The proposal was approved this Friday at the meeting of the Economic Commission of the Council of Ministers and, according to the Minister of Finance, Vera Daves, the reduction is the result of the consensus reached at technical level, submitted to the political sieve, which agreed favorably.
Vera Daves pointed out that until now there was a general rate of excise duty of 25 percent for most beverages, which were considered to be subject to taxation, meanwhile considered high for the sector's producers.
According to the minister, as a result of a dialogue with the associations of the sector, a relief was proposed, but according to the typology of the products.
"We are proposing a reduction to 8 percent for soft drinks, we are proposing 11 percent for beers and ciders, we are proposing a reduction to 15 percent for wines and to 21 percent for distillates and spirits," said the minister at the end of the meeting.
The minister stressed that, also in line with the operators, it was also proposed to transform the IEC into an electronic tax, in the same way as the Value Added Tax (VAT).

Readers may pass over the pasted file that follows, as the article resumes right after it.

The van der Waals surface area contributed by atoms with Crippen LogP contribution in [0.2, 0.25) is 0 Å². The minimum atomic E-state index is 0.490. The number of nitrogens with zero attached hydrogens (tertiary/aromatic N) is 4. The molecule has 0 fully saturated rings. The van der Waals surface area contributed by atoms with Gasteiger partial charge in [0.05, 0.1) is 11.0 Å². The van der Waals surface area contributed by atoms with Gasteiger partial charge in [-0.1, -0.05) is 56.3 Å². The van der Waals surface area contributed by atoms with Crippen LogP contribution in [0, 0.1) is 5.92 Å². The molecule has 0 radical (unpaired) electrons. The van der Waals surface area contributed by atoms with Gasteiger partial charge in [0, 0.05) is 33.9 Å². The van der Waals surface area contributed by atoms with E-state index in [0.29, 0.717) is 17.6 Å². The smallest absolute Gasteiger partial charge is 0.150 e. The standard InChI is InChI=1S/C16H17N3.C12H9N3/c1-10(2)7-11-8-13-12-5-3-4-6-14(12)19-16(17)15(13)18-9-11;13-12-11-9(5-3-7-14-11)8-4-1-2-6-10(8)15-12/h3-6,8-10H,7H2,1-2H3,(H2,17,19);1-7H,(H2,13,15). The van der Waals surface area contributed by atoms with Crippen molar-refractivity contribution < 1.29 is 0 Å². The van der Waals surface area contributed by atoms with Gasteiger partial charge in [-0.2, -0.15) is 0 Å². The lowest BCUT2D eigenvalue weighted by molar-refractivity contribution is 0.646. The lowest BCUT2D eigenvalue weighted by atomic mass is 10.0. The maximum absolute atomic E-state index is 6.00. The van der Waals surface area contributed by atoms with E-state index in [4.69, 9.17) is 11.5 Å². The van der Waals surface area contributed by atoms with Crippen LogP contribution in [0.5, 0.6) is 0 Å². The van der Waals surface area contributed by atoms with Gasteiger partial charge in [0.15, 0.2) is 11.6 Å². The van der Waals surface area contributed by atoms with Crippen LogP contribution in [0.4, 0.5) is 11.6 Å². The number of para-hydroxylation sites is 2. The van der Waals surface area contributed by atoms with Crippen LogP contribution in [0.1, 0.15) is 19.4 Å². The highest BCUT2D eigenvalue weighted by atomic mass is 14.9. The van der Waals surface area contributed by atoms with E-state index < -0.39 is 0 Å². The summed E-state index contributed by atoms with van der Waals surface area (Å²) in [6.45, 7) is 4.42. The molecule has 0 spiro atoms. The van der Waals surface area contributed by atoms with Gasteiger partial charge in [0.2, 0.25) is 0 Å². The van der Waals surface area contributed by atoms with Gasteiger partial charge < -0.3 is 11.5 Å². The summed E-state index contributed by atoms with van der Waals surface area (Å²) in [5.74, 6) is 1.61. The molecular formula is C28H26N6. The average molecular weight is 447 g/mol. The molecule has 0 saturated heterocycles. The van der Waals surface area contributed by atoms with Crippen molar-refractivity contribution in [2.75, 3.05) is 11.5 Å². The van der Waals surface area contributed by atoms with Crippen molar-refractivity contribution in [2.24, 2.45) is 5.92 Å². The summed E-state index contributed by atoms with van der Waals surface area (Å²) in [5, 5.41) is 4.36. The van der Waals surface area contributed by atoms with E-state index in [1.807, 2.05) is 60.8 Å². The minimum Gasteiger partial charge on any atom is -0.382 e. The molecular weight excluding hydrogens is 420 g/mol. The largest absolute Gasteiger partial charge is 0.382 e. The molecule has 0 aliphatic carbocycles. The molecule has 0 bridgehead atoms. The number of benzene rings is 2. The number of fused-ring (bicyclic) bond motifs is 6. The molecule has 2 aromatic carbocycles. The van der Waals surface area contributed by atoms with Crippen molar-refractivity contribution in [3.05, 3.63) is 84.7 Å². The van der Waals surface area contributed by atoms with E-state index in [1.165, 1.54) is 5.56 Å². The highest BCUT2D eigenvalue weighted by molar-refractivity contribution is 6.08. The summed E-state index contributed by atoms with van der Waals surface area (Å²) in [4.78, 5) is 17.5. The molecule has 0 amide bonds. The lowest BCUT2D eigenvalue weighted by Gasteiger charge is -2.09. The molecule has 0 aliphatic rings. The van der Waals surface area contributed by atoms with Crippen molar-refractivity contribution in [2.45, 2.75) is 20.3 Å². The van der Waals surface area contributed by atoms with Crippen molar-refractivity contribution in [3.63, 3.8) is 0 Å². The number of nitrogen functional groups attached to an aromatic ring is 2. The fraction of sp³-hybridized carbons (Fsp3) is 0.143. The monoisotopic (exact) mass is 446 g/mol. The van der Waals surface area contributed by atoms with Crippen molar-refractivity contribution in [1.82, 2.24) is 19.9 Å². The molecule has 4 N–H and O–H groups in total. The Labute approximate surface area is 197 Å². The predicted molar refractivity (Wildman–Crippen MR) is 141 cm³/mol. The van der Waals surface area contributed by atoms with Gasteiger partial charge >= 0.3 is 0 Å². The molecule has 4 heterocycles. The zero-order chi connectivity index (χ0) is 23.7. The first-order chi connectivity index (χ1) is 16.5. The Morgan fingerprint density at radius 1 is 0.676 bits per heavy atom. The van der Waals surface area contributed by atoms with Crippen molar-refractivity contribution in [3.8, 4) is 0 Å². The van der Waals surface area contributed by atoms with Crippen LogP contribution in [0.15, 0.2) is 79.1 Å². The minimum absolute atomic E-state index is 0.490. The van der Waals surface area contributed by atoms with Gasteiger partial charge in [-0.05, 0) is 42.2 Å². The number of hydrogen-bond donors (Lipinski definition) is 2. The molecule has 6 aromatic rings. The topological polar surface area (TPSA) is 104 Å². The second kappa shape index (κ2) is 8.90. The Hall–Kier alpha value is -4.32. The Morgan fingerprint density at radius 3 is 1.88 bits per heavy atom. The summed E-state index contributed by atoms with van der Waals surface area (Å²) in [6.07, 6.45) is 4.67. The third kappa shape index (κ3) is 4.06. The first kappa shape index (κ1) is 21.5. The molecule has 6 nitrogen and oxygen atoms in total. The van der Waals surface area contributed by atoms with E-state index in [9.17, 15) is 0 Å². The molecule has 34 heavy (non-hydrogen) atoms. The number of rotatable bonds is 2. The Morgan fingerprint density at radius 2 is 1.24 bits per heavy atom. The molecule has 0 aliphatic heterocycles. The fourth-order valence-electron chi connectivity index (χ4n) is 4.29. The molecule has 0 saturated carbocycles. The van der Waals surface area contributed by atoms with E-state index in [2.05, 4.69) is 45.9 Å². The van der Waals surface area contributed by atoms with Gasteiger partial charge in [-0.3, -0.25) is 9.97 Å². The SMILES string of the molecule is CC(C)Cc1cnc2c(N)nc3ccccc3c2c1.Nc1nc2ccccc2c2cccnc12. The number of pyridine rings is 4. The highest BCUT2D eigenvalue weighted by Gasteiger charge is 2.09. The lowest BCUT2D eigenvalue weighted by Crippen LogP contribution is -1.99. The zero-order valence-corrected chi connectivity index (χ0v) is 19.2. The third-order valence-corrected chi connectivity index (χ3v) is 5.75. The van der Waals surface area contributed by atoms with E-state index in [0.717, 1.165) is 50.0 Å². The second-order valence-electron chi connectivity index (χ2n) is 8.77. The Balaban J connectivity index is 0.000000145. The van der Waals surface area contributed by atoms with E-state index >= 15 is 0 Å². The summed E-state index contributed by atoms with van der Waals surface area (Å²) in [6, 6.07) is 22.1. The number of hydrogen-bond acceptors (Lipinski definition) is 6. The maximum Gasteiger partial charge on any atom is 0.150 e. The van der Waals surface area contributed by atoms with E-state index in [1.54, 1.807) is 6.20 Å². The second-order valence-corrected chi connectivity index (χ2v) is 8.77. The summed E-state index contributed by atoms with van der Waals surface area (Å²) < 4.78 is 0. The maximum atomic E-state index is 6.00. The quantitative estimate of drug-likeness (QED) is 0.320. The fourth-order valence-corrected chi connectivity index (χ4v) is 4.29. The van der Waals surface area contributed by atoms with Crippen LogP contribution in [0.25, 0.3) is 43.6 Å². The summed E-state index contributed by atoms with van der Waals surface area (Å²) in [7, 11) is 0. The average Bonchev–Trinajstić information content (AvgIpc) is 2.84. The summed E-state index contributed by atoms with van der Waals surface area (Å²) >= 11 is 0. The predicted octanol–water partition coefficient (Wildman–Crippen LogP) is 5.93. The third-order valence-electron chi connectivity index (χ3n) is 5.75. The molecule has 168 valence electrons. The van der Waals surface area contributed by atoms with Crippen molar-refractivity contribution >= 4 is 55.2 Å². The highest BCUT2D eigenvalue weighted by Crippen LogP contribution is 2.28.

The holder of the Finance Department pointed out that the IEC is still processed manually, in this sense it is suggested to change it to "efficiency gains" and to make more effective the process of control of this tax.
"That it is processed electronically, installing devices such as physical and electronic stamps, production meters, so that all this electronic collection should be carried out to ensure that the processing and processing of this tax is electronic," he explained.
The objective is that "the systems of the operators communicate with the systems of the general tax administration and thus efficiency gains and also time savings are achieved, whatever it is necessary to do of inspection actions", he indicated.
In 2019, the Associação das Indústrias de Bebidas de Angola (AIBA) (Beverage Industries Association of Angola) spoke out against this tax, asking the authorities to reverse the unilateral measure of aggravation of the tax, which called into question the continuity of many companies.
At the time, in a statement, the AIBA considered a consultation important for a correct assessment of the "tremendously negative" impact, expressing concern that the association and the other sector associations had not been asked to comment and contribute to the decision to increase the tax from 16 percent to 25 percent.